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Re^4: Behold! The power of recursion.

by stvn (Monsignor)
on Oct 18, 2004 at 15:52 UTC ( #400188=note: print w/replies, xml ) Need Help??

in reply to Re^3: Behold! The power of recursion.
in thread Behold! The power of recursion.

As with any tool, its all about how you use it.

The common misconception is that recursion is inefficient because each iteration entails calling a subroutine. In a lot of langauges, this means allocating a stack frame and freezing the previous stack frame until the next one exits. This can quickly eat up recourses, and depending upon the complexity of the recursion, leave a number of half finished computations. The result is that your function takes up exponetntial memory/stack/resource space. A common technique to avoid this in Scheme and other languages (even including C with the right compiler) is called Tail Call Optimization.

Tail Call Optimization is possible when you have a Tail Recursive function. A Tail Recursive function is a function where the last value (the return value) is the point of recursion. (Since this is a very common form for recursive functions, it works out well.) For instance, most factorial implementations are (for the most part) tail recursive but may not be eligible for tall call optimization, take this one for example:

sub factorial { my ($n) = @_; if ($n == 0) { return 1; } return $n * factorial($n - 1); }
It will do most of the bad things I mentioned above (except that Perl doesnt use a stack like C does). Each recursion is waiting on the next recursion before it can perform the multiplication. This type of function is very hard for a compiler to optimize because each recursion depends upon the next one to complete its work.

And now (keeping in mind that the particular compiler must do the real optimization) take a look at this modification of the factorial function. It is still recursive, but it has been modified so that it is in the "proper tail call" form.

sub factorial { my ($n, $accumulator) = @_; $accumulator ||= 1; if ($n == 0) { return $accumulator; } return factorial($n - 1, $n * $accumulator); }
Most modern optimizing compilers will be able to turn this version into machine code equivalent to the iterative version. Meaning that instead of a call structure like this:
call factorial ... call factorial ... call factorial ... call factorial ... return return return return
You end up with something that looks more like this:
call factorial ... change args and reloop ... change args and reloop ... change args and reloop ... return
Basically the code becomes this:
sub factorial { my ($n, $accumulator) = @_; $accumulator ||= 1; LOOP: if ($n == 0) { return $accumulator; } $accumulator *= $n; $n--; goto LOOP; }
Now one problem of course is that perl does not do this type of optimization :)

Standard ML is a functional language, which means that calling functions is important, so therefore, the Standard ML compiler is built to optimize function calls. As for recursion, it uses a heap based allocation rather than stack based, which allows for a number of optimizations to take place. I would provide a link on this, but to be honest, I read it while waist deep in the Standard ML site and I have never been able to dig it out again.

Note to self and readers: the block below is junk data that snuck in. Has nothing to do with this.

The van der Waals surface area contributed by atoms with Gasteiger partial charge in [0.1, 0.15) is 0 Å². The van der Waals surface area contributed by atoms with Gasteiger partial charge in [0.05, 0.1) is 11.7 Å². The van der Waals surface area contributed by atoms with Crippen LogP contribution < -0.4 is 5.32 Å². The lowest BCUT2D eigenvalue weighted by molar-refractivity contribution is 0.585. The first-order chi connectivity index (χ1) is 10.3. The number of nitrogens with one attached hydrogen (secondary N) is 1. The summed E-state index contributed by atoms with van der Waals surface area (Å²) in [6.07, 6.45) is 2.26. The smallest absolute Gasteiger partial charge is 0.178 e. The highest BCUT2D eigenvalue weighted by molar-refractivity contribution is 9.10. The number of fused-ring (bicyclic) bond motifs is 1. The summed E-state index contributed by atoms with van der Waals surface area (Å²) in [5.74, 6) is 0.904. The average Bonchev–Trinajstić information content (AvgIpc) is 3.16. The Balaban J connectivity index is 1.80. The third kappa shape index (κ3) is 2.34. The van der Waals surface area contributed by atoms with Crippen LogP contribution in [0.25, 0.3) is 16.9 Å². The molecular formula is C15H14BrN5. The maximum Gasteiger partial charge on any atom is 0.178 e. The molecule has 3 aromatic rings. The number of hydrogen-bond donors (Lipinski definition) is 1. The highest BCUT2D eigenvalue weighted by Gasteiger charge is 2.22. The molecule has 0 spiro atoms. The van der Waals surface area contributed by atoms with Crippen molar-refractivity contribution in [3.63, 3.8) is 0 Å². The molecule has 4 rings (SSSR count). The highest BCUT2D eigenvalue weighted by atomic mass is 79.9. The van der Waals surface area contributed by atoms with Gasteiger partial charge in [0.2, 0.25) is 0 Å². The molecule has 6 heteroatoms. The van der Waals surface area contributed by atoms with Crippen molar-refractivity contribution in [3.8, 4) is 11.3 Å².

Scheme too makes many optimizations which allow it to be very efficient, even in the face of recusion which would bring most other languages to a halt (since they would have consumed all available resources). Googling "Scheme", "Optimized", etc will get you a number of links to lots of good info.

But my point is that it is unwise, as compiler technology improves, to rule out a recursive solution which is more understandable and maintainable because 5-10 years ago compiler technology couldn't handle it.

There is always a trade off between programmer time (writing, documenting and maintaining) and computer time (execution). Back in the days of yore, computer time was more expensive than programmer time. The inverse is true now.

Once again, it is all in how you use it. Bad recursion is not worse than bad iteration, its all bad programming in the end. If the problem/algorithm itself is recursive then the most understandable and maintainable version of it will be the recursive one.


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Re^5: Behold! The power of recursion.
by audreyt (Hermit) on Oct 19, 2004 at 10:57 UTC
    Now one problem of course is that perl does not do this type of optimization :)
    Sure, but you can tell it to do that. :-)
    sub factorial { my ($n, $accumulator) = @_; $accumulator ||= 1; if ($n == 0) { return $accumulator; } @_ = ($n - 1, $n * $accumulator); goto &factorial; }
      Ironically, the recursive form (just leave out "goto") is *much* faster. It's a little hard to tell using factorial, but you can see it in this:
      sub rec_max { return () unless @_; my ($h1, $h2) = (shift, shift); if (@_) { unshift @_, ($h1 > $h2) ? $h1 : $h2; &rec_max; # Try it with and without goto here } elsif (defined $h2) { return ($h1 > $h2) ? $h1 : $h2; } } use List::Util 'shuffle'; print rec_max shuffle(1..2000,1500..3000,3500..8000);
      Maybe someone else can explain that.

      Caution: Contents may have been coded under pressure.


        Benchmark results:

        Rate uses_goto normal uses_amp uses_goto 94719/s -- -10% -14% normal 105040/s 11% -- -4% uses_amp 109823/s 16% 5% -- Rate uses_goto normal uses_amp uses_goto 94448/s -- -8% -14% normal 103141/s 9% -- -7% uses_amp 110408/s 17% 7% -- Rate uses_goto normal uses_amp uses_goto 94148/s -- -11% -14% normal 105616/s 12% -- -4% uses_amp 109985/s 17% 4% --

        Benchmark code:

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